Limiting global warming to 1.5C would require urgent, far-reaching and unprecedented changes in all aspects of society according to a stark new report from the global scientific authority on climate change.
With clear benefits to people and natural ecosystems, limiting global warming to 1.5C compared to 2C could go hand-in-hand with ensuring a more sustainable and equitable society, say the authors of the report the UN’s Intergovernmental Panel on Climate Change (IPCC).
The report finds that limiting global warming to 1.5°C would require “rapid and far-reaching” transitions in land, energy, industry, buildings, transport, and cities. Global net human-caused emissions of carbon dioxide (CO2) would need to fall by about 45 per cent from 2010 levels by 2030, reaching ‘net zero’ around 2050. This means that any remaining emissions would need to be balanced by removing CO2 from the air.
“The good news is that some of the kinds of actions that would be needed to limit global warming to 1.5C are already underway around the world, but they would need to accelerate,” said Valerie Masson-Delmotte, Co-Chair of Working Group I.
The IPCC’s models emphasise the need for people to change their lifestyle and consumption patterns to more sustainable alternatives, specifically in areas they can control, like modes of transportation, the buildings they inhabit and their dietary preferences.
The difference between a world that is 1.5C warmer and one that is 2C warmer would be significant, the report said. It could be the difference between a world that is recognisable and one that is not.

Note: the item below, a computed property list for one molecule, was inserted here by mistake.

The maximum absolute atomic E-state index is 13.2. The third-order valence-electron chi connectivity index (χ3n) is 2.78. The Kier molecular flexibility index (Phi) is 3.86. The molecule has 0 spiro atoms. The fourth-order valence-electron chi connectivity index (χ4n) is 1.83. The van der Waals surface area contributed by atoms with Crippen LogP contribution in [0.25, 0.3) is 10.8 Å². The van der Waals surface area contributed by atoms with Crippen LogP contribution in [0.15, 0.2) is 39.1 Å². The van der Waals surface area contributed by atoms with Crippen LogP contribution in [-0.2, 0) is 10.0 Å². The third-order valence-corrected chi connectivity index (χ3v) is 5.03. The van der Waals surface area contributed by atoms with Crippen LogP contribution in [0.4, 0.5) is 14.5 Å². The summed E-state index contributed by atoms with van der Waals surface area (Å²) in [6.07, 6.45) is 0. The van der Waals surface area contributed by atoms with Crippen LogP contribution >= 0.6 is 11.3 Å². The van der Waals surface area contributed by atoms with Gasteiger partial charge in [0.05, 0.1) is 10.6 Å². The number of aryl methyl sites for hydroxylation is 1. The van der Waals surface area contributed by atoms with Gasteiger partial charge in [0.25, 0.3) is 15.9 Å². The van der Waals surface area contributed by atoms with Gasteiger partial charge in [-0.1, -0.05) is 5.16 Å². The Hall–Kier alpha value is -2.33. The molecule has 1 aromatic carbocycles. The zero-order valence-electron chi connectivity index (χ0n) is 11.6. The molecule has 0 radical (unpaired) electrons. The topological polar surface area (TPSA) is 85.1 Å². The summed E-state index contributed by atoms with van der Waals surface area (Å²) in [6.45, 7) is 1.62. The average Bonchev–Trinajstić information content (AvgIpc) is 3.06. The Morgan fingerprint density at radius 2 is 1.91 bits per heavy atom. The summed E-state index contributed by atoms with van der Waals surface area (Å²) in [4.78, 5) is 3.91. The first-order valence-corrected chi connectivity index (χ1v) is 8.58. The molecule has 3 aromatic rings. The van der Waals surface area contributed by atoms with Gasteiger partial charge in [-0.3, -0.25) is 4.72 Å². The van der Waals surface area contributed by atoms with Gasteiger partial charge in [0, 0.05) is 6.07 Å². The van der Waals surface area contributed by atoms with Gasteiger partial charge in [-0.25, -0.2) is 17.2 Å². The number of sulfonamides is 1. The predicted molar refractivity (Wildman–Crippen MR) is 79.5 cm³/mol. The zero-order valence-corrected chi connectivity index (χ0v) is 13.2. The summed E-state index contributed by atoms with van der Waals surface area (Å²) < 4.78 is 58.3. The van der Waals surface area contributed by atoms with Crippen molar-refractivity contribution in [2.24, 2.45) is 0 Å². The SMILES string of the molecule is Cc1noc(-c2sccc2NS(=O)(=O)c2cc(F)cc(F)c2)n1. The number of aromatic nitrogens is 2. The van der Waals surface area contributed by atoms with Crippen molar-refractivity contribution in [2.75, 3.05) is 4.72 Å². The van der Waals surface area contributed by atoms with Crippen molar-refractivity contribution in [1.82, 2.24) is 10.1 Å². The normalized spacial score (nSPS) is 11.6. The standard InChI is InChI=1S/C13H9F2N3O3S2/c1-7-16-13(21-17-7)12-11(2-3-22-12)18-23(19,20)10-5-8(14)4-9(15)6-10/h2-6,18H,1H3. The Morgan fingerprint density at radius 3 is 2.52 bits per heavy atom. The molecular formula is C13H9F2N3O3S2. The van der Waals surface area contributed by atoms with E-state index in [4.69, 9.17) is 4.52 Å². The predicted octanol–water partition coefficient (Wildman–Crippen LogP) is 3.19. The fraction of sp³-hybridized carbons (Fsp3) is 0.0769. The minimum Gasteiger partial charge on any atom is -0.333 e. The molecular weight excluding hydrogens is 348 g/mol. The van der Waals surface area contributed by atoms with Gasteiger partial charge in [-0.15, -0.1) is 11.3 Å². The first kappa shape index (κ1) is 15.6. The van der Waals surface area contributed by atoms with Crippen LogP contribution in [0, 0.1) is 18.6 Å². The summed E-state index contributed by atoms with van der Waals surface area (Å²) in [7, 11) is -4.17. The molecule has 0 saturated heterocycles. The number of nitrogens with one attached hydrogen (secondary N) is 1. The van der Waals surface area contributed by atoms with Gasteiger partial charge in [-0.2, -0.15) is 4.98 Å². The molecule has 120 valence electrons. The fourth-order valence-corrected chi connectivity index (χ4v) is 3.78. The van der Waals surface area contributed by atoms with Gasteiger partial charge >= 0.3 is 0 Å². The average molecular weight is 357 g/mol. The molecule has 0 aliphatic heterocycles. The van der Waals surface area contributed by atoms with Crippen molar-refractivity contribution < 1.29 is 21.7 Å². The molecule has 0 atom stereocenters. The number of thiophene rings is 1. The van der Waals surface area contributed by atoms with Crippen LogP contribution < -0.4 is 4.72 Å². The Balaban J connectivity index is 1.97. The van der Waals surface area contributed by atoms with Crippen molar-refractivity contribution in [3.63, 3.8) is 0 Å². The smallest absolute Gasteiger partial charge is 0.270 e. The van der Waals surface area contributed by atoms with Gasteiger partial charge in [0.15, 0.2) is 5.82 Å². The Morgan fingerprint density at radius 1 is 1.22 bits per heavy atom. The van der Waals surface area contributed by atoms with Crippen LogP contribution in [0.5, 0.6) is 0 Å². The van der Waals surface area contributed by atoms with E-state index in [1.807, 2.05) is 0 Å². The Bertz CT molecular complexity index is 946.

The Special Report on Global Warming of 1.5C will be a key scientific input into the Katowice Climate Change Conference in Poland in December, when governments review the Paris Agreement to tackle climate change.
on the report: www.ipcc.ch/news_and_events/pr_181008_P48_spm.shtml
Its release reinforces the timeliness of the International Union of Health
Promotion and Education’s (IUHPE) 23rd World Conference on
Health Promotion conference in Rotorua from April 7 to 11 next year.
Co-hosted by the Health Promotion Forum of NZ the conference has as its theme WAIORA: Promoting Planetary Health and Sustainable Development for All.
As a theme, Waiora reflects the dependence of our own health on that of our planet, and recognises the major global challenge of balancing ongoing development with environmental stewardship.
Earlybird registrations close on November 28 so get in quick to secure your spot. Click here.